July 31, 2016


Lollapalooza: 7 Reasons Why I Should've Seen Red Hot Chili Peppers Instead of Disclosure

Tim Mosenfelder/Getty Images
Tim Mosenfelder/Getty Images

Choosing between major headlining sets at festivals usually isn't a hard task for me, as my taste leans towards pop/dance over rock. Last night at Lollapalooza 2016Red Hot Chili Peppers took over the Samsung stage while Disclosure owned the Bud Light stage almost a mile away. Naturally I chose the U.K. brothers, but I soon regretted my decision.

Scroll down below for all the reasons why I should've stuck around for RHCP's performance (read Jessica's review of their set here) instead of trying to fulfill my pop fix with Disclosure.

1. I wasn't the biggest fan of Disclosure's Caracal album, so that should've been a clear sign that I really didn't need to stress myself about their performance.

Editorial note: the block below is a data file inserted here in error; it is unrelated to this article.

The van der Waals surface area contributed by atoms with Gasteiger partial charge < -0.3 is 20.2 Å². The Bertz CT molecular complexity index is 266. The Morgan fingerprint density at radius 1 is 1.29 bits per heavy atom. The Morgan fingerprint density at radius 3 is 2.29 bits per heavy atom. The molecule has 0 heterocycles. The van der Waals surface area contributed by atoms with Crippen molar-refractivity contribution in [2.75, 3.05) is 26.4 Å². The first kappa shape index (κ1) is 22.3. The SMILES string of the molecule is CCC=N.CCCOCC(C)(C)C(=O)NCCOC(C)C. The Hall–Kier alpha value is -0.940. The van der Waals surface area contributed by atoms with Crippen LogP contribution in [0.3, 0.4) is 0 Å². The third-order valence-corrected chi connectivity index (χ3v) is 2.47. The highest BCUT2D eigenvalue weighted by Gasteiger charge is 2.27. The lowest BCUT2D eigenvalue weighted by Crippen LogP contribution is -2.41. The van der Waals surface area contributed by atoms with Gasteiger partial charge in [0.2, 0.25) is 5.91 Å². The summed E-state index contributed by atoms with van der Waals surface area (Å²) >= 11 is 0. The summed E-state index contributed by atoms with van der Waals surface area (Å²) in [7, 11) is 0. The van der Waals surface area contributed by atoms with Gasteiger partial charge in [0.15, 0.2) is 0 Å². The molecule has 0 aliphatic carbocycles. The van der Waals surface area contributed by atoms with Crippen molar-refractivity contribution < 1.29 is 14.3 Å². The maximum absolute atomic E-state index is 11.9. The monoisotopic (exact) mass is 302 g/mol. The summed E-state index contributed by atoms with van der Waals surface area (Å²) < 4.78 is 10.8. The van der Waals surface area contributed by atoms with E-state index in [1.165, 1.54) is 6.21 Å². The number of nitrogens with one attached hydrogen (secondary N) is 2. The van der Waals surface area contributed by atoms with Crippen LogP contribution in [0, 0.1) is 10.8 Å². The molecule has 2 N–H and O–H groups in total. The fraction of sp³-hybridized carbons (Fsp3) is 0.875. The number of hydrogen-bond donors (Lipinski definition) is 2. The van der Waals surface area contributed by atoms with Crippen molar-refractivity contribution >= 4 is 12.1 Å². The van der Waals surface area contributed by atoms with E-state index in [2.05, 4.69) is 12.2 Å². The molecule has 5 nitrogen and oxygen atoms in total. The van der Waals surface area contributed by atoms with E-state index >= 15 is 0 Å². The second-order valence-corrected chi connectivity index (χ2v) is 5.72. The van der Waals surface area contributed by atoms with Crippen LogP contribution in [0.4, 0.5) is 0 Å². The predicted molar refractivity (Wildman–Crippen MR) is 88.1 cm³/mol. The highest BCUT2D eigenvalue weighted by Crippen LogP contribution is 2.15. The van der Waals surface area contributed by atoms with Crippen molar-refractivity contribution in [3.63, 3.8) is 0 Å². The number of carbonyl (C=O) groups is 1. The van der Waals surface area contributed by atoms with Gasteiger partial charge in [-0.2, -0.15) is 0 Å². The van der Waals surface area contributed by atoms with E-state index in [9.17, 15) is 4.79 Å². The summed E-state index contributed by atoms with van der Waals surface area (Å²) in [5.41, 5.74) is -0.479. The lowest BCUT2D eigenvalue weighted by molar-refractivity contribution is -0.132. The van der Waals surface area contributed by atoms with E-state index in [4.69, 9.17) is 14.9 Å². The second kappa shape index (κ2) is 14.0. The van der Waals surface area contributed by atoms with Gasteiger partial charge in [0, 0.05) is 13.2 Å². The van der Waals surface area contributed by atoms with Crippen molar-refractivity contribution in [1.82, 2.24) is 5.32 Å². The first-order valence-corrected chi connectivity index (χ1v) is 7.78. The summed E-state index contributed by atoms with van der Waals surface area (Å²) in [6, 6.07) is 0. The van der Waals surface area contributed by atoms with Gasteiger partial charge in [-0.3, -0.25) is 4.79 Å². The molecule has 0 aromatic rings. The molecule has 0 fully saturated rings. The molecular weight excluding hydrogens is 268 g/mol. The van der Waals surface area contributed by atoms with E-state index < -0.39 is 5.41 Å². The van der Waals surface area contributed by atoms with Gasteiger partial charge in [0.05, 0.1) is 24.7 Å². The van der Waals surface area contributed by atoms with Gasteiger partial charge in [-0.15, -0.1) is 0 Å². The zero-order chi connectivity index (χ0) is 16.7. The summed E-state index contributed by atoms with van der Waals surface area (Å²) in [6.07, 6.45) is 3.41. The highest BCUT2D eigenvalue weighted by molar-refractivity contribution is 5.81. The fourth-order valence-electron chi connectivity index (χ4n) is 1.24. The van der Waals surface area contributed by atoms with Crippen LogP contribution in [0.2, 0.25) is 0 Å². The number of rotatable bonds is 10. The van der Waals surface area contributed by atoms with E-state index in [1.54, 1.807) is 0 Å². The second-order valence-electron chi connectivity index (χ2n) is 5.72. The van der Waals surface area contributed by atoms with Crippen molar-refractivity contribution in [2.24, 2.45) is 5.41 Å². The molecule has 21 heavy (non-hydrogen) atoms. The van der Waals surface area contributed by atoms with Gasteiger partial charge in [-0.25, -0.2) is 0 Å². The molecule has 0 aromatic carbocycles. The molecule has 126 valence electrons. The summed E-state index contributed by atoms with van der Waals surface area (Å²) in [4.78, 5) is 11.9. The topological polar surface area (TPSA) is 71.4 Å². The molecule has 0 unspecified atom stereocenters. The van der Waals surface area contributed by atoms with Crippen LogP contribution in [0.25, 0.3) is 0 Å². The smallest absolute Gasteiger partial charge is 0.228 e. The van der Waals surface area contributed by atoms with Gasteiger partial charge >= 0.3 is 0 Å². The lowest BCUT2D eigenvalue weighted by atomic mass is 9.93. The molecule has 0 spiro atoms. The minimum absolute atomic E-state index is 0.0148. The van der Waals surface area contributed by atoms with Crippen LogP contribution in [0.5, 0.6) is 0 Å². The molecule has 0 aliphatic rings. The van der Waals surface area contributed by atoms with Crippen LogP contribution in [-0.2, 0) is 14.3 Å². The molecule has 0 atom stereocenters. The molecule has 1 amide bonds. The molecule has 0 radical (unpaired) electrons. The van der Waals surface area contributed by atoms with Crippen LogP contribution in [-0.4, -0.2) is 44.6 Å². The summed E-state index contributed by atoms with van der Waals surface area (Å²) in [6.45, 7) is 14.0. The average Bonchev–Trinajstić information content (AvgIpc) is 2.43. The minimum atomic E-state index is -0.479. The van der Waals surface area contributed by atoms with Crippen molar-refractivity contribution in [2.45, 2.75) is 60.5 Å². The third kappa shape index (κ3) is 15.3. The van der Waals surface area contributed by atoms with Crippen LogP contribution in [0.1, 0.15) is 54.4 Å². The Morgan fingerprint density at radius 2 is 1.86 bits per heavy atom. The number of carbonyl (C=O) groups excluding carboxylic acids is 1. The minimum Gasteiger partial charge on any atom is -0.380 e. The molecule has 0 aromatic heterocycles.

2. RHCP opened their set with three back-to-back classic songs: 2002's "Can't Stop," 2006's "Dani California" and 1999's "Scar Tissue." WHY did I think I wasn't going to enjoy this again?!

3. The rockers' crowd seemed to be filled with enthusiastic fans who were passionate about the music, and their energy was astounding compared to the audience over at Disclosure.

4. I met two random bros during RHCP, and we had a fun singalong—not once, but twice. The singalong moments at Disclosure were almost nonexistent. 

5. Disclosure's sound levels were way too low for a major performance, and their lively dance songs suffered because of it.

6. The electronic duo brought out two guests: Kwabs for "Willing and Able" and Brendan Reilly for "Moving Mountains." But it was too bad the teen-filled crowd didn't recognize their talent, probably because they were expecting someone like Lorde or Sam Smith.

7. Disclosure relied too much on non-vocal beats for their transitions. I understand they wanted to flex their house music muscle, but save that for the club. It didn't translate at a big festival like Lollapalooza, and ended up sounding anti-climatic. 

Seeing RHCP live at a festival is a once in a lifetime opportunity, whether you enjoy rock music or not. Even though I did get to see the band perform a few songs, I'm kicking myself for not soaking in the entire experience. It would've been a better payoff than waiting around to hear "Latch" for the umpteenth time.